It is observable that there are considerable commonalities and continuities among the diverse Christian groups of the first century. Put theologically there are several patterns of unity across the New Testament. Gerd Theissen detects several “religious axioms” that were shared by mainstream Christians. He asserts: “[T]he consensus of primitive Christianity is governed by two basic axioms, monotheism and belief in the redeemer. In addition, there are eleven basic motifs: the motifs of creation, wisdom and miracle, of renewal, representation and indwelling; of faith, agape and a change of position; and finally the motif of judgment.” We see this in Paul’s basic agreement with the Jerusalem leaders about the gospel which is assumed across his letters (1 Cor 15:11; Gal 1:6-9, 2:1-15) and he also assumed that churches he did not establish shared in the same “tradition” as he did (Rom 6:17). The four Gospels, for all their variety, share a pool of Jesus traditions and compose striking kerygmatic biographies with Jesus at the centre. There was already developing in the mid-first century a notion of faith as “the faith,” a distinct body of belief even if it lacked the specificity and formality of later orthodox creeds. Put materially, unity was expressed in a shared literary heritage in the Jewish Scriptures, achieved through the sharing of literature and interpretive strategies, seen in the emergence of a distinctive Christian book culture (e.g. use of codices, nomina sacra, reading aids like ekthesis), common symbols (e.g., chi-rho and icthys), seen in art found in catacombs, and reinforced by the migration of creedal and hymnic materials around Christian groups. Put phenomenally, these unities need not be limited to common beliefs and texts, but can involve certain theological intangibles such as a shared religious experience of the risen Lord and the Spirit’s effervescent life, the communal life of the church united around the eucharist, demonstrations of hospitality to believers from other regions, co-belligerence against sectarian rivals and apostates, the adoption of mutually recognized modes of worship, or a shared commitment to embody God’s love in Jesus’ name. Put sociologically, the Christian movement as a whole was an identifiable and homogenous sect according to several Christian and non-Christian authors. There was an acute consciousness within the early churches of being a worldwide movement that saw itself connected to various groups, Jewish and Gentile, with a shared ethos and identity, who were interested in each other’s affairs, quite evident from the Pauline, Johannine, Clementine, Ignatian, and Quartodeciman letters. Paul Trebilco’s study of Christianity in Ephesus shows how different Christians groups in close proximity could certainly rub up against each other with some friction, but degrees of “commonality” still existed and Ephesian Christian assemblies were quite willing “to acknowledge the validity of each other’s claim to be part of the wider movement that we call early Christianity.” Moving into the mid-second century Justin Martyr provides evidence for tendencies of both exclusion and inclusion. Justin regarded those who denied the resurrection of the dead in preference for the immortality of the soul as false Christians, but he also believed one could associate with Jewish Christians who observed parts of the Mosaic law. For Justin it was sufficient to believe in Jesus as the crucified savior, risen Lord, and future judge for fellowship with others.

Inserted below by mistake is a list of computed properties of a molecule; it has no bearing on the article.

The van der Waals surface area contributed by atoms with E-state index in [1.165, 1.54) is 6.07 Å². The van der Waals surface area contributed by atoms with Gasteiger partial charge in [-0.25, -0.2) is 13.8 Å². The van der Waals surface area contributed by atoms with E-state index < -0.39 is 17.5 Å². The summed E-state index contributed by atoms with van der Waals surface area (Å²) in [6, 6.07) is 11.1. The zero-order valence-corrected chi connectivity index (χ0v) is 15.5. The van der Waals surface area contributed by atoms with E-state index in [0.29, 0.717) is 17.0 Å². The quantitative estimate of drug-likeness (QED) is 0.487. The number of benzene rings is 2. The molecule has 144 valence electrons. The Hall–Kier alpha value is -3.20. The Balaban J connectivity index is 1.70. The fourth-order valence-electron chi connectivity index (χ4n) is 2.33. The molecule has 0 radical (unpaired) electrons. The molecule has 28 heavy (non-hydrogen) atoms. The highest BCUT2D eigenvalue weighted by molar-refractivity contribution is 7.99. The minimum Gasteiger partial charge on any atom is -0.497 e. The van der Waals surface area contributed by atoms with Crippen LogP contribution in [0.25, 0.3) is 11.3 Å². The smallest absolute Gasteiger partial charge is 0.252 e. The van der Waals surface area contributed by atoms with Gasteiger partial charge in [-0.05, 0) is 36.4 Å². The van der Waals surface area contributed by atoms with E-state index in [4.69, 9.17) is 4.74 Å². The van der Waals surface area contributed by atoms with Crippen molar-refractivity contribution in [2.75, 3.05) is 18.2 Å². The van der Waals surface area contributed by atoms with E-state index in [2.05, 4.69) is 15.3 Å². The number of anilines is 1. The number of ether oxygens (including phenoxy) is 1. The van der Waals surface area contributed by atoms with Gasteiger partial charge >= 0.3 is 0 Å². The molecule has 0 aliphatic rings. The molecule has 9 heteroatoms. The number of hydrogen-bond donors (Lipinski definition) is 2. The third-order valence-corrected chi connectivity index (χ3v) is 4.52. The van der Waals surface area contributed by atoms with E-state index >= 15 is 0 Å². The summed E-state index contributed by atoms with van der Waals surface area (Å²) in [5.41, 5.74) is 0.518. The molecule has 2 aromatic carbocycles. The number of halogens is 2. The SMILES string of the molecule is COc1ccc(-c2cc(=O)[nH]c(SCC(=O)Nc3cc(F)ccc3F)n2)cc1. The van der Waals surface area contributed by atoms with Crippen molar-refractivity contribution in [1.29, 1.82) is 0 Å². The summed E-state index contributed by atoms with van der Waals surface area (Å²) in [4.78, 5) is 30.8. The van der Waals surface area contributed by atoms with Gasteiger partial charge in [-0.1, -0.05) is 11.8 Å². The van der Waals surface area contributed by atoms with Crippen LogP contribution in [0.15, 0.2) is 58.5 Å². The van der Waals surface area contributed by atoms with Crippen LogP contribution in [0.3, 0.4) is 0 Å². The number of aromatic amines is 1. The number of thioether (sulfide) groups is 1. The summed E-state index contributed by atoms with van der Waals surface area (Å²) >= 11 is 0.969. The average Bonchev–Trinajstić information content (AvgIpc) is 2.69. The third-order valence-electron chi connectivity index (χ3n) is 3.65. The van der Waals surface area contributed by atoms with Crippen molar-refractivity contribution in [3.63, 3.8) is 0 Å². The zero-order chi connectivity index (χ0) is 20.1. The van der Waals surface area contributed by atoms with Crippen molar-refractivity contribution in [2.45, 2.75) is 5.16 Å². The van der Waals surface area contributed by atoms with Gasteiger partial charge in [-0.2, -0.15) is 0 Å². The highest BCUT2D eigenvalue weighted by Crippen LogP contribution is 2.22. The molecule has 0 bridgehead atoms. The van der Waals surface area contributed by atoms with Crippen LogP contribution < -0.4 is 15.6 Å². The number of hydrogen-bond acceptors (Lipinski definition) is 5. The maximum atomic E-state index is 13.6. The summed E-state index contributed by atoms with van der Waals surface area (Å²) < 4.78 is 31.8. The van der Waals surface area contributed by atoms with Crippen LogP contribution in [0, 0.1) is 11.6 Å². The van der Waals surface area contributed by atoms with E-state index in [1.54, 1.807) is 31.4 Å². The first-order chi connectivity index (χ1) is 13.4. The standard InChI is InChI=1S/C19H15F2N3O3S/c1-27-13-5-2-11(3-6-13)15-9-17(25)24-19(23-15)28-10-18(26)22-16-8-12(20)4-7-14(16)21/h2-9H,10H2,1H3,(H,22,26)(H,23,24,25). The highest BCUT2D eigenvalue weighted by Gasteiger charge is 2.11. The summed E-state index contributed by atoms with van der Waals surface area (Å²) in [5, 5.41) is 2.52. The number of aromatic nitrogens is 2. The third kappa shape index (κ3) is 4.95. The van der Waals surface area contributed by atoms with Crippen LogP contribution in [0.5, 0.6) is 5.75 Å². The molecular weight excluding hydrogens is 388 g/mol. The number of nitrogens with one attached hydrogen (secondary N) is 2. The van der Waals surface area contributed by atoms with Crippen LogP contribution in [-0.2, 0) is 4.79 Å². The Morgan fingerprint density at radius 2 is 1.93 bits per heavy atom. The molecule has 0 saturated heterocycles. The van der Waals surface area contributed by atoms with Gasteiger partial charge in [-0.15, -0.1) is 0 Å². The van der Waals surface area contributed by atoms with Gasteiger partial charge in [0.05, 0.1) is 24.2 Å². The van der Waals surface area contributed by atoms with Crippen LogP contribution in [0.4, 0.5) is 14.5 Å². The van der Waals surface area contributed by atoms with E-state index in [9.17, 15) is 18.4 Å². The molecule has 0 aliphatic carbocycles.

Consequently, the early church was not filled and fraught with endlessly endemic disunities and diversities. There were several commonalities shared by churches from east to west. As such, I suggest, following Hurtado, that we abandon “unity” and “diversity” for the better term “interactive diversity” to signify the multiple range of divergences and convergences across first century Christian groups reflected in the New Testament and early Christian literature. So it may be fashionable to say that there is no single theology of early Christianity available, but in the final dust up they did opt for a single theology and they called it the Holy Scriptures. In the words of Bockmuehl: “At the end of the day, when everything is said and done about the genetic vagaries of the New Testament canon’s formation, it remains an equally historical phenomenon that the church catholic came to recognize in these twenty-seven books the normative attestation of its apostolic rule of faith.”